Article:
Your Weekly Tech Tidbit…Walking the road toward NIST compliance…Controlled Use of Administrative Privileges

December 19th, 2020
Your Weekly Tech Tidbit…Walking the road toward NIST compliance…Controlled Use of Administrative Privileges


Controlled Use of Administrative Privileges / DETECT / PROTECT..Change Default Passwords..Ensure the Use of Dedicated Administrative Accounts

There is a lot here to unpack.

If you haven't done so already, you should try very hard to break your reliance on the default "Administrator" account. You should try to have discrete administrator accounts for each user authorized as an "admin" user. If I have an account Scott-Admin, it shouldn't be the account that I use sitting at my desk surfing the internet or doing email. All administrator accounts should be treated like a master key. When I need to have that level of control, I use that account, just like I would get a master key to unlock a specific door.

I would also seriously question who needs that true Administrator account to begin with. If Ford Motor Company can run the company worldwide with 3-4 true admin accounts, you probably don't need 7-13 (what we generally see when we look). The secret to limiting administrative privileges is delegation. Here are a few examples of what you don't need a true administrator account for:

  • Active Directory User and Group Management including lock outs and password resets.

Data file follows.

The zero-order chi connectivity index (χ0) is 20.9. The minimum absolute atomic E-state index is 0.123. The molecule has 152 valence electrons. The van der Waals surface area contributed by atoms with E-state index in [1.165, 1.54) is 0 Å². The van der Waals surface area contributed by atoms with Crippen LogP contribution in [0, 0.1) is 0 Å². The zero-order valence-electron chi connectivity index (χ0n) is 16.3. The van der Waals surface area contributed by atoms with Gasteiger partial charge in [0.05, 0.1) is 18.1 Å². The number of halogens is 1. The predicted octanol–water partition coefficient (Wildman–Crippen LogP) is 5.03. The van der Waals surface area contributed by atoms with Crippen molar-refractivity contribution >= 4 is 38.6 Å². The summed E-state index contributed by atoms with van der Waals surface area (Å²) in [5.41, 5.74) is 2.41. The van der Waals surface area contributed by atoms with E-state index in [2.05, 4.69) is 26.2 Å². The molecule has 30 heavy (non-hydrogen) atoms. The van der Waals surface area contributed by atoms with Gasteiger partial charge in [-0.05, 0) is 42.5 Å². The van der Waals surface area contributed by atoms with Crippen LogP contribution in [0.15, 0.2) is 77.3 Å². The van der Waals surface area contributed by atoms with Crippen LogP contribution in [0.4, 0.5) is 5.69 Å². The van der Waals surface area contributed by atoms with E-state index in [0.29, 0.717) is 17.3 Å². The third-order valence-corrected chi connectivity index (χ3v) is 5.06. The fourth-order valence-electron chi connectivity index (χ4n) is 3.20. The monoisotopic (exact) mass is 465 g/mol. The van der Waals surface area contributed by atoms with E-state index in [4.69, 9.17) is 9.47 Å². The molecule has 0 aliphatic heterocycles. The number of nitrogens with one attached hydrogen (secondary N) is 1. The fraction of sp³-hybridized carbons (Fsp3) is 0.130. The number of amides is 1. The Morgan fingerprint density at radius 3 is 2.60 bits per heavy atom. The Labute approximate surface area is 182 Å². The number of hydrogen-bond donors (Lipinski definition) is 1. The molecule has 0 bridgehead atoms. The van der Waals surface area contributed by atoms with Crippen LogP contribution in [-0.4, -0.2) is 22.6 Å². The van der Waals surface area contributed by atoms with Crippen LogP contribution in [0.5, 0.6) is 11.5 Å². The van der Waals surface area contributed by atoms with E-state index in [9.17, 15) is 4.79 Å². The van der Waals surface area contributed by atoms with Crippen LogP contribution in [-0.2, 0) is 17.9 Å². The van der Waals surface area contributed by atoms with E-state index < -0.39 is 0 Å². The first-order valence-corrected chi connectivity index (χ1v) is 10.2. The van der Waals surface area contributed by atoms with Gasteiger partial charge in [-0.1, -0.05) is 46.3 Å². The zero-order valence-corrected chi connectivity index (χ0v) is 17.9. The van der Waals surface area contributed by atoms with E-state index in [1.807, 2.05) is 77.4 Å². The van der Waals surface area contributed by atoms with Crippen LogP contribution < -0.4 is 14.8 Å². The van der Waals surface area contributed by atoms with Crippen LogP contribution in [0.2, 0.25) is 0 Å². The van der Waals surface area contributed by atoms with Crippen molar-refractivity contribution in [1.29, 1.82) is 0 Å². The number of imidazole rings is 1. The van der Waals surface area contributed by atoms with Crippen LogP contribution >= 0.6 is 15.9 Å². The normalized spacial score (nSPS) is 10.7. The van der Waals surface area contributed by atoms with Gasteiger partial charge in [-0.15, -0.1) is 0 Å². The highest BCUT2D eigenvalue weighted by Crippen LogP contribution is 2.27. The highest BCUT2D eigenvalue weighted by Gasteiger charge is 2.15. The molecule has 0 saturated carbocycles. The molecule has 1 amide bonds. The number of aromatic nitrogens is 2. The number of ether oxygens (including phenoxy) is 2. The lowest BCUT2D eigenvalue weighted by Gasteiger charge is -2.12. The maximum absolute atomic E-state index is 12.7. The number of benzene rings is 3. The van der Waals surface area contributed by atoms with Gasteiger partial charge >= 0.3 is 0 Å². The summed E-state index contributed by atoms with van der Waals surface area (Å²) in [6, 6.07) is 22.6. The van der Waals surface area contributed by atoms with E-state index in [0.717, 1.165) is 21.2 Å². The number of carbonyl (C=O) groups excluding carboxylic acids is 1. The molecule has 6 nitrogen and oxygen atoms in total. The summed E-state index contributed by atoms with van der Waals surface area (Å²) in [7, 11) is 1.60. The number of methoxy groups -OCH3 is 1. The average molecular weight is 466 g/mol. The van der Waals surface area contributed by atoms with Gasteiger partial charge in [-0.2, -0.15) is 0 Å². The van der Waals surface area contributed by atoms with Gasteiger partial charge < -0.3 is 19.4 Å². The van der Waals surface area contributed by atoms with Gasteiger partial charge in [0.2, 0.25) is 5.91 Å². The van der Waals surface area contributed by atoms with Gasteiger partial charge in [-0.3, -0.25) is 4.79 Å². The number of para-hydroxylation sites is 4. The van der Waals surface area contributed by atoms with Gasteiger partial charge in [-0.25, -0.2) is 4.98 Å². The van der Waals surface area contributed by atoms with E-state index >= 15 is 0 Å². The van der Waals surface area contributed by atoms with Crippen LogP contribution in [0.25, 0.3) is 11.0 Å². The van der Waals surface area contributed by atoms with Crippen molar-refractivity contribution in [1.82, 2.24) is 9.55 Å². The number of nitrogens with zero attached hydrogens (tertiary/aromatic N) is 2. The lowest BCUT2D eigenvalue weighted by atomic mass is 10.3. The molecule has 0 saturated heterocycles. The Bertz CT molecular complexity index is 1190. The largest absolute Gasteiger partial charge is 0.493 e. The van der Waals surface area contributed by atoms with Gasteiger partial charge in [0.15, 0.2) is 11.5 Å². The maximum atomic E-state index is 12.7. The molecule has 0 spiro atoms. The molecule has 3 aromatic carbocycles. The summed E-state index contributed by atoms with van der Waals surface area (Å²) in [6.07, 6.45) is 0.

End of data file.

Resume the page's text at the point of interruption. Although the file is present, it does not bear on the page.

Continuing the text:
• DNS Management
  • DHCP Management
  • Domain Joining Computers
  • Remoting into servers or computers

Many sites will set a garbage password and disable the true Domain Admin and Local Admin accounts and setup an innocuous named account instead - say Mary Domingo (mdomingo). It is just another name on the list. Some rename the default accounts and then create fake Administrator accounts with no rights, disabled, and a garbage password. We do this because we can to see if anyone or anything is attempting to go after our default Administrator accounts. Failed logins for the fake, default (now guest) accounts means someone is trying to do something bad to you.

Microsoft makes the free Local Administrator Password Service (LAPS) to allow you to centrally manage and change your local Administrator passwords for whatever local account you designate.

For cloud implementations I have repeatedly heard the recommendation that you create a "break glass" admin account to use if you've lost control of the cloud system. This is specifically an admin ID with a 255 character super complex password. This ID will not have multi-factor authentication. You take this ID and literally put it and the password locked away in a drawer (air gapped). This ID is for emergency access only. It should never be used for normal administrative functions.

Then we move to the question of tracking use of these privileges. Paladin Sentinel Monitoring provides some basic tracking of IDs, changes, lockouts, and RDP connections. For a more robust tracking of what is going on with IDs and shares and rights I strongly suggest you add a true Auditing server to your network. It isn't that hard to do. Our friends at UserLock also have an awesome ID tracking, reporting and security tool.

For those that have done all the basics and already have auditing in place the next steps would be:

  • Multi-factor authentication (MFA) for logon and RDP and cloud app access.
  • Implementing Microsoft Just In Time (JIT) functionality (found in Windows Server 2016 and higher)
  • Implementing a true Microsoft Red Forest design (Privileged Access Model - PAM)
  • Implementing a "least privilege" tool with single use admin credentials managed by the tool. Also PAM.

CSI can help with any of these tasks. If you need assistance, give us a call.

Have a wonderful holiday break. See you in 2021!

-Scott Quimby